Mosquitoes and compost

laurac17July 29, 2007

After turning my compost, which is three levels up from our patio, I've noticed an awful lot of mosquitoes when we're sitting on the patio. I'm new to composting and this has happened the two times I have turned my compost. Is it possible that the mosquitoes could be coming from turning my compost?

Thank you!

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Demeter(z6 NJ)

Do you also get mosquitos when you *haven't* turned your compost? Do you sit there to rest after you've been exerting yourself? Might they be attracted by your scent/sweat? I don't know what you mean by "three levels up" but most mosquitos fly at very specific heights above the ground (there are species that never go above your knees) so odds are if your compost is high up it doesn't have anything to do with mosquitos.

Make sure you don't have any standing water that they can breed in, and use citronella or grow lemon balm to rub on yourself and keep them away.

    Bookmark   July 29, 2007 at 12:44AM
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We get mosquitoes all the time, but we have been able to control them with citronella and a mosquito repelling plant. We cleaned the gutters and treated the lawn with mosquito spray. We haven't really had much of a problem since then.

By three levels up (I thought that might be confusing), I mean that we have our backyard patio level, steps going up to a second level, and then steps going up to where I keep all my composting.

My boyfriend thinks that when I turn my compost, the mosquitoes follow me down to the house as everyone gets bitten, not just me. I tend to get mosquito bites a lot, but usually not more than three or four in an entire night outside. After turning my compost today, I was left with about fifteen bites in about 30 minutes.

I don't think that the mosquitoes are coming from the compost, but based on what happened this evening and the the same thing the last time I turned my compost, I am starting to wonder...

    Bookmark   July 29, 2007 at 1:20AM
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Hi Laura

I thought I was imagining it but I also noticed the mosquitoes more when I was working with the compost. I am wondering if it's the CO2 that is attracting them?


    Bookmark   July 29, 2007 at 1:29AM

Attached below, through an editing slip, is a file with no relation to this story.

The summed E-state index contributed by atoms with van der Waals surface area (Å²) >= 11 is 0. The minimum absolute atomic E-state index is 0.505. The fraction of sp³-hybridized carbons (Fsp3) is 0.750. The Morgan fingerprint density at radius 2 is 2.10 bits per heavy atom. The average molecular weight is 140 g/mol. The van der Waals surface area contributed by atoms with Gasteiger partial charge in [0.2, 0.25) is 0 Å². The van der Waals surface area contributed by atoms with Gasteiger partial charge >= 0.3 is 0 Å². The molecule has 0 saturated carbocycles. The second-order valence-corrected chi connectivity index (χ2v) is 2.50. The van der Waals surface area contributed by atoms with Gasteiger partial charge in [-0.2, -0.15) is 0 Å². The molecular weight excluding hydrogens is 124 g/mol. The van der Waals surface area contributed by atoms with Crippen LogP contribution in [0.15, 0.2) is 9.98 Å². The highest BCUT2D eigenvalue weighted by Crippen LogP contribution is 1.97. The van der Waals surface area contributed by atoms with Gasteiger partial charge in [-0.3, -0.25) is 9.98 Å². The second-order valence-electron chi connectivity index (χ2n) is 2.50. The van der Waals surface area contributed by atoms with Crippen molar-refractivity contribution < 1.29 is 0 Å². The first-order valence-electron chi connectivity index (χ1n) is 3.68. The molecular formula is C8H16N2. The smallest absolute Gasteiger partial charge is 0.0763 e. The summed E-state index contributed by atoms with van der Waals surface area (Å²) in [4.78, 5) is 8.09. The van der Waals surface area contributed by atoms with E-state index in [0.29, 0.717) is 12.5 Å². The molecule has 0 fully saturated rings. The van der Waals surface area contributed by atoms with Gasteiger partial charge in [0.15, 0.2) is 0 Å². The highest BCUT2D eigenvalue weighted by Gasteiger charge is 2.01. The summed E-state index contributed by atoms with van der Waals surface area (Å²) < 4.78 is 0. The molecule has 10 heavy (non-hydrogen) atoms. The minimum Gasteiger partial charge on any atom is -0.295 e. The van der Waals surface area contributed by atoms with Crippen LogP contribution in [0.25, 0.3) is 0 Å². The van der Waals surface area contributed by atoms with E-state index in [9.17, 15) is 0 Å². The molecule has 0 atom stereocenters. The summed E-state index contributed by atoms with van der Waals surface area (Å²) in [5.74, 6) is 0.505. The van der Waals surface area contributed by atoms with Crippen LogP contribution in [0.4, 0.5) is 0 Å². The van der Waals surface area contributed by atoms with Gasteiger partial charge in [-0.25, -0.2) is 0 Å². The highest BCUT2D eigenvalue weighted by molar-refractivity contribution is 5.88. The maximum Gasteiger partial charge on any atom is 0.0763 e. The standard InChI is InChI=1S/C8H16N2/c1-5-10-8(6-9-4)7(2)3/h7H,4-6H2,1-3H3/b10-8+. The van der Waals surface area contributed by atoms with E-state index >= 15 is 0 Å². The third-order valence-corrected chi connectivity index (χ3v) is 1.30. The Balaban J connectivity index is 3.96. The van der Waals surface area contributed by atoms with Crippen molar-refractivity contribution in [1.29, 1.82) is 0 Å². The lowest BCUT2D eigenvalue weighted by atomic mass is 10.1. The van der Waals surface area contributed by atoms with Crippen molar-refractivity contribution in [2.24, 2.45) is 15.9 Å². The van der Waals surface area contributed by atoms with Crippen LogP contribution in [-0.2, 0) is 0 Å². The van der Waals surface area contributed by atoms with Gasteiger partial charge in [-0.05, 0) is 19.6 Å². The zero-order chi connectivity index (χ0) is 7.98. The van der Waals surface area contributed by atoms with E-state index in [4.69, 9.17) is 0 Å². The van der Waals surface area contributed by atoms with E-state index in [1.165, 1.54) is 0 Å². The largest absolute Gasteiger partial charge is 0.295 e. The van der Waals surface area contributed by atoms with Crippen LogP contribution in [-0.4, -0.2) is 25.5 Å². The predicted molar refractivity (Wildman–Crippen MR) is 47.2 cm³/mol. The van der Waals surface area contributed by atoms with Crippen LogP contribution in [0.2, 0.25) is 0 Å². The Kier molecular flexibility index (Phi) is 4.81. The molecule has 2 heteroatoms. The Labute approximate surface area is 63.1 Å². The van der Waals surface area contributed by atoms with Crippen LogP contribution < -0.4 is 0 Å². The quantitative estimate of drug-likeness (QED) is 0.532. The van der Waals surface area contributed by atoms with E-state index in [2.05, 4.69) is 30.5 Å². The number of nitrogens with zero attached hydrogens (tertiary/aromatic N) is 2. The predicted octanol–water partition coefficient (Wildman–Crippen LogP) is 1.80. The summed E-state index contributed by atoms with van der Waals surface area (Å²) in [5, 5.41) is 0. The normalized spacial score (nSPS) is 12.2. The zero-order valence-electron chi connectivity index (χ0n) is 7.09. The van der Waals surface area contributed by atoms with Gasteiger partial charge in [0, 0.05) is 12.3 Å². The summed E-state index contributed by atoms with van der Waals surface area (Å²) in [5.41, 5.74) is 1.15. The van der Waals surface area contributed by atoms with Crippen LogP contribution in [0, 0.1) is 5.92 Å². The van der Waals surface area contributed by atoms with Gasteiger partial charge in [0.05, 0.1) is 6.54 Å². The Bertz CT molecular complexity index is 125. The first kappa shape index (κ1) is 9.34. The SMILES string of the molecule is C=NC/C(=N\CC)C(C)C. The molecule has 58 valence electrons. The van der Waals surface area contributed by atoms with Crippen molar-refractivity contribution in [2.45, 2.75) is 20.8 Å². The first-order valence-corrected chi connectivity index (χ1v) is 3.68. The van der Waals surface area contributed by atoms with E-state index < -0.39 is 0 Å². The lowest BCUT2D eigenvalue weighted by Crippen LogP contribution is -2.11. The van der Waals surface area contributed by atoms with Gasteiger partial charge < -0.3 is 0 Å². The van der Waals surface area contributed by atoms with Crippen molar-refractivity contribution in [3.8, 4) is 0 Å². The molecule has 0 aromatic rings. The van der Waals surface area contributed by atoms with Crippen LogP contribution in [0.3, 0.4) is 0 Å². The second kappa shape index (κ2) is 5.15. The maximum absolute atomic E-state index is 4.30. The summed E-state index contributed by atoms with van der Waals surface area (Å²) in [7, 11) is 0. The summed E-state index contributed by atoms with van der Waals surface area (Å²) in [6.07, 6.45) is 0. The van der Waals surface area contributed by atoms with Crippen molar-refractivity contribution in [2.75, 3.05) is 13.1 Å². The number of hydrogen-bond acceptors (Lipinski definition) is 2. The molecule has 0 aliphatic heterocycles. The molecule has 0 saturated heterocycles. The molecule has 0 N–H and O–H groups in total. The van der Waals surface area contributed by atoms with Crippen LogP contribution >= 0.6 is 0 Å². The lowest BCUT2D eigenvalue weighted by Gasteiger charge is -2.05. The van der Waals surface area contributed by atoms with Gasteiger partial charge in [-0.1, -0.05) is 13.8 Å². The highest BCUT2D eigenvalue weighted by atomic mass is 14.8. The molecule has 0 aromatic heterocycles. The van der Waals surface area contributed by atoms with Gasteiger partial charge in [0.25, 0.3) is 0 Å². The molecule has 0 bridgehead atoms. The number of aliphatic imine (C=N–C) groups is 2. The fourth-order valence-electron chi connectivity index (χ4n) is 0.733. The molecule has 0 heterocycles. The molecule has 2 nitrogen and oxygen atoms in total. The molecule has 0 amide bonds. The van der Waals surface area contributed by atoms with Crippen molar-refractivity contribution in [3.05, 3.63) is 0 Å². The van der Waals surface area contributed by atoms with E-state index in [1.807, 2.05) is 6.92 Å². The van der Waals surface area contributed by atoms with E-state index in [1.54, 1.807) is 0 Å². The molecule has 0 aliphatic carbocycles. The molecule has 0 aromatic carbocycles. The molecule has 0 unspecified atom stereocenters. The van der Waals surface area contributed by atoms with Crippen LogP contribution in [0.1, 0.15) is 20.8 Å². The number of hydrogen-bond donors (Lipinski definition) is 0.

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Mosquitoes do not hatch in compost, unless it is under some standing water. Mosquito larva need to be in standing water, of the right temperature, to hatch from the eggs and then develop into the mosquitoes. If you now have mosquitoes bothering you, and they were not around before, there is some standing water where they have hatched from.

    Bookmark   July 29, 2007 at 7:09AM
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Adult mosquitoes are attracted to warmth, water vapor, CO2, and certain odors (and other items). All of these may be present in a compost pile, and are released in a flush during turning. Octenol and lactic acid are also attractants. Lactic acid is a fermentation product, which means it is produced primarily under anaerobic conditions. Mosquitoes have evolved to hone in on plumes of attractants, which is why our breath (40 times more concentrated in CO2 that the atmosphere) is an attractant.

Do you uncover anerobic patches (fermentation/lactic acid) when you turn your compost? Could you try turning during the middle of the day, when there will be fewer mosquitoes about? I have never noticed mosquitoes around my compost, but there is definitely plumes of gases (evident as water vapor and odor) released during turning - and so it is not implausible that this could be attracting the varmints.

    Bookmark   July 29, 2007 at 12:08PM
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jean001(z8aPortland, OR)

As has been said, young mosquitoes need free water to survive and develop into adults.

Beyond that, 'tis the season for mosquitoes!

    Bookmark   July 29, 2007 at 1:42PM
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There is no standing water around, but I do keep my compost moist. I believe that anaerobic activity is when there is little oxygen, but Patty, how do I confirm that spots of my compost are in an anaerobic state?

Thank you!

    Bookmark   July 29, 2007 at 3:26PM
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jean001(z8aPortland, OR)